Celia Franca, founder of the National Ballet of Canada and a York University honorary doctorate recipient, died Monday. She was 85.
Left: Celia Franca in a 1984 photo by Barry Gray
In 1950, ballet enthusiasts in Toronto lured Franca, an established dancer, choreographer and teacher, from London, England, to establish Canada’s first classical company. Within a year, she had founded the National Ballet of Canada and in 1959 co-founded the National Ballet School with Betty Oliphant, DLitt (Hon.) ’92.
"She put all her heart and soul into creating a company and later a school that were national in scope," said York dance Prof. Norma Sue Fisher-Stitt, a graduate of the school and dancer with the company for four years. "It was always her dream and vision."
"Once the school was established, there was a steady stream of talent – Veronica Tennant, Karen Kain, Frank Augustyn – became available to draw upon," said Fisher-Stitt yesterday. "And that just let the company fly."
"Celia Franca really laid the foundation for a company that was national and international in scope," said Fisher-Stitt. "She also helped build the foundation for very solid technical training and the nurturing of dancers in this country."
Artistic director for 24 years, Franca invited international stars such as Erik Bruhn and Rudolf Nureyev to dance with the company. The invitation to Nureyev almost bankrupted the company, but Franca "made a lot of very clever moves and took calculated risks," said Fisher-Stitt, who was a member of the corps when Nureyev mounted The Sleeping Beauty and remembers his positive impact. "Everybody’s dancing improved. His own work ethic was tremendous and so was his commitment to the ballet. He was present all the time, watching from the wings."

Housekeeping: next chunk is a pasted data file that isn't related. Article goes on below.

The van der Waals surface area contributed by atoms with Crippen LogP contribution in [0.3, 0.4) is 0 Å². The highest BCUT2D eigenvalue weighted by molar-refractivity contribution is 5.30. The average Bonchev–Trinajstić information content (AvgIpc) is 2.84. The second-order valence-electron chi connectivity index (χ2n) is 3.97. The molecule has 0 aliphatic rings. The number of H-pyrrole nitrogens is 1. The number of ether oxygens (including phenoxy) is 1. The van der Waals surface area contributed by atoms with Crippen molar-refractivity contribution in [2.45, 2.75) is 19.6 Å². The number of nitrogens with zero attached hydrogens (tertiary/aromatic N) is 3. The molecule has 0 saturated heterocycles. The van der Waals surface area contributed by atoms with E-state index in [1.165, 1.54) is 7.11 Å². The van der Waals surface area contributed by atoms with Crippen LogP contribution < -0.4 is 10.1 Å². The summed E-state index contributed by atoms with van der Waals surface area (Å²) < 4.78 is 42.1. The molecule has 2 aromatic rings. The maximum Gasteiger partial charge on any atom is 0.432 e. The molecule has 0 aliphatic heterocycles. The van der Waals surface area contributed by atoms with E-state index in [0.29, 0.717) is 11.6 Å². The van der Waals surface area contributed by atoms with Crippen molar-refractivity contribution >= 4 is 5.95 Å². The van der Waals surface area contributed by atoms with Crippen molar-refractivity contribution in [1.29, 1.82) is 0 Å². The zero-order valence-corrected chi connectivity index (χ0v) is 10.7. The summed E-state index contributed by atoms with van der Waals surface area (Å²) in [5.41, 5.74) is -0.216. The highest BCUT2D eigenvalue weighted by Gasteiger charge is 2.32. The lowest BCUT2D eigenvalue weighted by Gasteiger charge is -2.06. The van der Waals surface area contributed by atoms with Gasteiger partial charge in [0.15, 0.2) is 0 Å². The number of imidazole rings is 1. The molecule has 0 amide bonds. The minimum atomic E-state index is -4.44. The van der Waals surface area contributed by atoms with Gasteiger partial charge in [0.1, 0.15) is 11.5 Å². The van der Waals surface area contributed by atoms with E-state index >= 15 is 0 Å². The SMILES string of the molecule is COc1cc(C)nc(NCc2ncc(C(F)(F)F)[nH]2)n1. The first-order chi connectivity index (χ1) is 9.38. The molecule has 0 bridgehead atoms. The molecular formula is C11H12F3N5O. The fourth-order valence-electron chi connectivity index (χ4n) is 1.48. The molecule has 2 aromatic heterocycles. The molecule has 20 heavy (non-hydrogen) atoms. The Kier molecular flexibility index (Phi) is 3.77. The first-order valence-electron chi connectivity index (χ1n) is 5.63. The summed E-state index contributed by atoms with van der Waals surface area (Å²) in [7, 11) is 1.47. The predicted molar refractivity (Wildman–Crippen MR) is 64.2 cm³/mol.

As a student and a dancer with the National Ballet in the 1960s and 1970s, Fisher-Stitt remembers being at once in awe and terrified of Franca. "She had such power over us," said the York professor, because she chose what roles the dancers played. "At the same time, we had tremendous respect for her. She ran a tight ship and when she came into a room, the effect was electric," Fisher-Stitt says. "She was always pushing us."
Last November, Franca attended a special screening in Toronto of Veronica Tennant’s documentary, Celia Franca: Tour de Force. Even in a wheelchair, she was "a real dynamo and very theatrical," says Fisher-Stitt.
The dance prof. interviewed Franca a few years ago for a history she is writing about the ballet school and hopes to publish by 2009, the 50th anniversary of the ballet school and York. "When I interviewed her, she was in her 80s. She greeted me at the door in flowing grey hair, silk pajamas and fully made up," says Fisher-Stitt. Franca believed dancers had a responsibility to always maintain an artistic presence, she said.
Franca won many awards. In 1967, she became the first dance artist inducted into the Order of Canada and, in 1985, received its highest honour, Companion of the Order. She was among the first to be honoured with the Order of Ontario in 1987. In 1976, she received an honorary doctorate as a dancer and choreographer from York.
Franca served on York’s Board of Governors from July 1, 1985 to June 30, 1988.